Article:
Bingo

Tsogo Sun looks to igaming amid Covid-19 struggles

5 minutes read
South African gaming and entertainment business Tsogo Sun Gaming said it lost an estimated ZAR400m in revenue as a result of the novel coronavirus (Covid-19) pandemic disrupting operations in its fiscal year ended 31 March, 2020.

South African gaming and entertainment business Tsogo Sun Gaming said it lost an estimated ZAR400m (£18.9m/€21.0m/$23.9m) in revenue as a result of the novel coronavirus (Covid-19) pandemic disrupting operations in its fiscal year ended 31 March, 2020.

The crisis has prompted the business to look beyond land-based gaming into new channels, with chief executive Chris du Toit revealing the business is at an “advanced stage” of moving into online sports betting.

Online gaming was therefore a “natural progression” for the buisness, du Toit added.

For the year ended 31 March, revenue grew marginally, rising 1% year-on-year to ZAR11.69bn, with a 5% rise in the first half of the year to ZAR5.0bn partially offset by a 3% decline in the second half.

Gaming revenue accounted for the majority of revenue in the year, rising 0.3% to ZAR9.85bn, of which casino contributed ZAR7.3bn, down 3% year-on-year. This broke down into ZAR5.5bn from slots, with the remaining ZAR1.8bn coming from table games.

Tsogo Sun’s Galaxy Bingo hall chain, on the other hand, saw revenue grow 10% to ZAR856m, while revenue from limited payout machines hosted in its VSlots network was up 7% to ZAR1.7bn.

Revenue from hotel rooms remained flat at ZAR490m, as did food and beverage revenue at ZAR647m, while the operator received a ZAR110m dividend from its 20% stake in Sun International’s Western Cape casinos. Other revenue amounted to ZAR593m, up 4% year-on-year.

The operator said Covid-19 began to affect the business from 15 March, before which trading had been solid. From that date, capacity at its venues was limited, before all properties were closed by 25 March to slow transmission of the virus. The impact of Covid-19 on revenue was estimated to be around ZAR400m for the year, Tsogo Sun added.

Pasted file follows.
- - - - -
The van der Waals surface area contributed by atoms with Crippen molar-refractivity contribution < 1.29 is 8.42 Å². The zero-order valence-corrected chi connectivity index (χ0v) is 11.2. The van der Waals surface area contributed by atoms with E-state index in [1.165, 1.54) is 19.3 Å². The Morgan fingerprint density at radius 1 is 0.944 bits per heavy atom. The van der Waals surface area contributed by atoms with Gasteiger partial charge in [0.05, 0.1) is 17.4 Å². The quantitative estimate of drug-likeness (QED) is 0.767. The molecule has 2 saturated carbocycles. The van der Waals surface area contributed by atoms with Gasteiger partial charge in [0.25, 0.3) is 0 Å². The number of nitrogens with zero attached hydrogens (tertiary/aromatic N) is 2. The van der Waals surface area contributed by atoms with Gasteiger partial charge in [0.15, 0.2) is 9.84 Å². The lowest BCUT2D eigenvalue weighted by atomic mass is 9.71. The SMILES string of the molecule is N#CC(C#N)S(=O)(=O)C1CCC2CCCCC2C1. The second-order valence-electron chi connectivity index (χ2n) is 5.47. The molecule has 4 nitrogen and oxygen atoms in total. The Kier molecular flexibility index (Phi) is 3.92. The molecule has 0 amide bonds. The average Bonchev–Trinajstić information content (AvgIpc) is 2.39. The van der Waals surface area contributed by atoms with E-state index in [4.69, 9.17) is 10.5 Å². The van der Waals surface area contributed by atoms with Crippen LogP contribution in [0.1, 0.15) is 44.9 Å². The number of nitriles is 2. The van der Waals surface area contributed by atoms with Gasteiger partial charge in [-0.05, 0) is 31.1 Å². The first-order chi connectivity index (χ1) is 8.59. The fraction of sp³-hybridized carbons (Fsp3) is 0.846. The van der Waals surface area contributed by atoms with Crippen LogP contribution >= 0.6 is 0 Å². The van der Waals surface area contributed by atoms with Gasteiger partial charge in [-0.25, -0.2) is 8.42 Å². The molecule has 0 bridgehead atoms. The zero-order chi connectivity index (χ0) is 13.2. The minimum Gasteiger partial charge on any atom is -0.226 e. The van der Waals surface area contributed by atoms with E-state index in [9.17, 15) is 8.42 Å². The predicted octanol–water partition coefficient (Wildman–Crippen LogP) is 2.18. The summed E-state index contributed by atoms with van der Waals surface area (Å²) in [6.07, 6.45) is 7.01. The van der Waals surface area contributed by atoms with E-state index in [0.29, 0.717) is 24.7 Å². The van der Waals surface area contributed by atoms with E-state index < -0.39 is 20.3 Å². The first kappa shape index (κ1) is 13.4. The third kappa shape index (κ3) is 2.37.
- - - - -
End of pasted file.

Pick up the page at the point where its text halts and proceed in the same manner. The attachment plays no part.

However, the pandemic weighed heaviest on earnings, through a ZAR2.0bn impairment charge as a result of the closures, and amortisation and depreciation expenses rising to ZAR881m.

Gaming levies and value added tax for the year rose marginally to ZAR2.1bn, with property expenses declining to ZAR176m. Employee costs also fell, to ZAR2.2bn, while other operating expenses climbed to ZAR3.2bn and the business realised a ZAR81bn charge related to fair value changes of property.

The impairment charges caused by Covid-19 therefore significantly cut operating profit, which fell 67% to ZAR1.0bn. After financial items, Tsogo Sun swung to a pre-tax loss of ZAR205m, which increased to ZAR287m after income tax.

However, the business then recorded a ZAR564m profit from discontinued operations, for a net profit of ZAR277m for the year, down from ZAR1.6bn in the prior year.

Looking ahead, Tsogo Sun said Covid-19 had continued to cause “devastation” of the business. Since the year end on 31 March, it claimed to have lost an estimated ZAR2bn in revenue, with debt increasing to ZAR12bn.

This, du Toit said, meant the business needed to resume operations “as a matter of urgency” to avoid further losses.

“The business is ready, with a robust strategy of enhanced hygiene and safety measures to enable a seamless re-opening to our loyal customers,” he said.

Once this happens, the operator said it was confident that it could return to profitability rapidly, by reducing cost structure, with a more efficient casino business a particular focus.

Much of this return to growth will be driven by technology, Tsogo Sun continued. Du Toit said it would step up efforts to leverage smartphone penetration to allow for better interactions with customers, as well as through offering its products via these devices.

“We are also in an advanced stage of entering the online betting industry which is a separate segment of the market,” he explained.

Furthermore, online casino would then be a “natural progression”.

“[If] done responsibly on licensee level, [this] can protect the substantial investment and jobs created by casinos,” Tsogo Sun said.

The Galaxy Bingo business, meanwhile, would continue its expansion into other markets, and generates ZAR1bn annually when operating at full capacity, and the LPM division, including the VSlots halls, was on a strong growth curve.

In related news, Tsogo Sun has appointed Annelize Hoyer as chief financial officer, effective 1 August. Hoyer has more than 10 years’ experience in the casino industry, the operator said, and would play a “vital role” in helping the business recover from Covid-19.

“The focus during the lockdown has been primarily to eliminate variable operating costs as quickly as possible, reduce fixed costs and cancel non-essential and uncommitted capital expenditure in order to restrict the increase in net debt during the period the businesses is prevented from trading,” Hoyer said.

“There are many challenges that await me in my new role as CFO during these difficult times, but we are confident that the measures that have been, and are still to be implemented, will provide a long-term reduction in our cost base, without limiting future performance.”